While Switchfoot’s Fading West documentary showed that just about anything can happen on the road, the band’s latest tour has shown a darker side of that unpredictability.
On Monday, March 10, the band’s visit to Baton Rouge, Louisiana saw a group of religious protesters from Consuming Fire Fellowship standing outside the Varsity Theatre with large signs and megaphones.
Led by Chris LePelley, the protesters loudly shouted, “There won’t be Switchfoot [music] in hell, just Switchfoot fans,” accusing the band of furthering satan’s agenda by combining the things of the world with the things of God — namely, mixing rock and roll music with Christian lyrics.
From the band’s site, Jeanna wrote, “This has been an interesting tour so far, though unfortunately it’s been colored by the appearances of several protestors at a couple of different shows. In cases like this, it can be easy to get angry and let emotions take over – and of course, [lead singer Jon Foreman] has been encouraging a different response.”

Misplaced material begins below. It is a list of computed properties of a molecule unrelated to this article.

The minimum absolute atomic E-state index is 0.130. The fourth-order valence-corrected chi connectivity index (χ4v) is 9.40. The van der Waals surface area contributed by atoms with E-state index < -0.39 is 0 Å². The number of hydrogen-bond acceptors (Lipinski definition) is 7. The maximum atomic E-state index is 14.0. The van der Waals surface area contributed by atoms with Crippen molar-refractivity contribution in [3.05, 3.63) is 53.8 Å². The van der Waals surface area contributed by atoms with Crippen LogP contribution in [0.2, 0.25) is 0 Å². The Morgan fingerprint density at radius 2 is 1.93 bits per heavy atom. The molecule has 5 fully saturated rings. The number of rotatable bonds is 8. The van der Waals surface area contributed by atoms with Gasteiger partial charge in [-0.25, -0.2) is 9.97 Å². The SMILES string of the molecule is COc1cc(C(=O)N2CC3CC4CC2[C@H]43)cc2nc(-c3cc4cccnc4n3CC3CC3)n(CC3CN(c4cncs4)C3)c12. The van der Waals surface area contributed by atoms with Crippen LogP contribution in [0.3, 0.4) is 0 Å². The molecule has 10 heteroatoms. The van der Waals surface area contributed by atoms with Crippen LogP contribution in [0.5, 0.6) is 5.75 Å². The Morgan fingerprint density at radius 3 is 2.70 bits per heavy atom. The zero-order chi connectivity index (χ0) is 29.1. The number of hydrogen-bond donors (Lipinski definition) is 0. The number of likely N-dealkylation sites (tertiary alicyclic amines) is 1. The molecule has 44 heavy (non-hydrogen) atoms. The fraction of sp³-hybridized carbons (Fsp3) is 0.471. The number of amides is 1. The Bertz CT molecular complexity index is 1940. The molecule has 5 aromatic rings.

The night of the show, Foreman tweeted, “So stoked the protesters are here again— treat em with love and respect y’all! Love is the only response. #LoveAloneIsWorthTheFight.”
He owned up to those words, offering the protesters bottled water, thanking them for being there, and even telling them, “I love you.” Despite having protesters yelling in his face and flatly stating, “We stand against you,” Foreman stayed calm and continued to try to hand out the bottled water.
Before the show was over in Baton Rouge, Foreman said the following to his audience:
“They [the protesters] are going to be there when everyone leaves tonight. So here’s the deal. Music for me has always centered around what we have in common… I can find beauty in that. The one card I’d like to see on the table tonight as far as what we play exiting here, I want to play the card of love. I don’t care what they say, what they get in your face about, just give them a hug, give them a cup of coffee, see what you can find in common, you know? There’s gotta be something deeper than that that bonds us on this planet. We could just start another war about our disagreements, but that’s not what we’re here for.”
A video LePelley posted on YouTube documenting the incident ends with LePelley singing his “favorite Christian song”—a lyrically altered version of Israel Houghton’s “Friend of God,” singing, “I am afraid of God… He makes me scared.”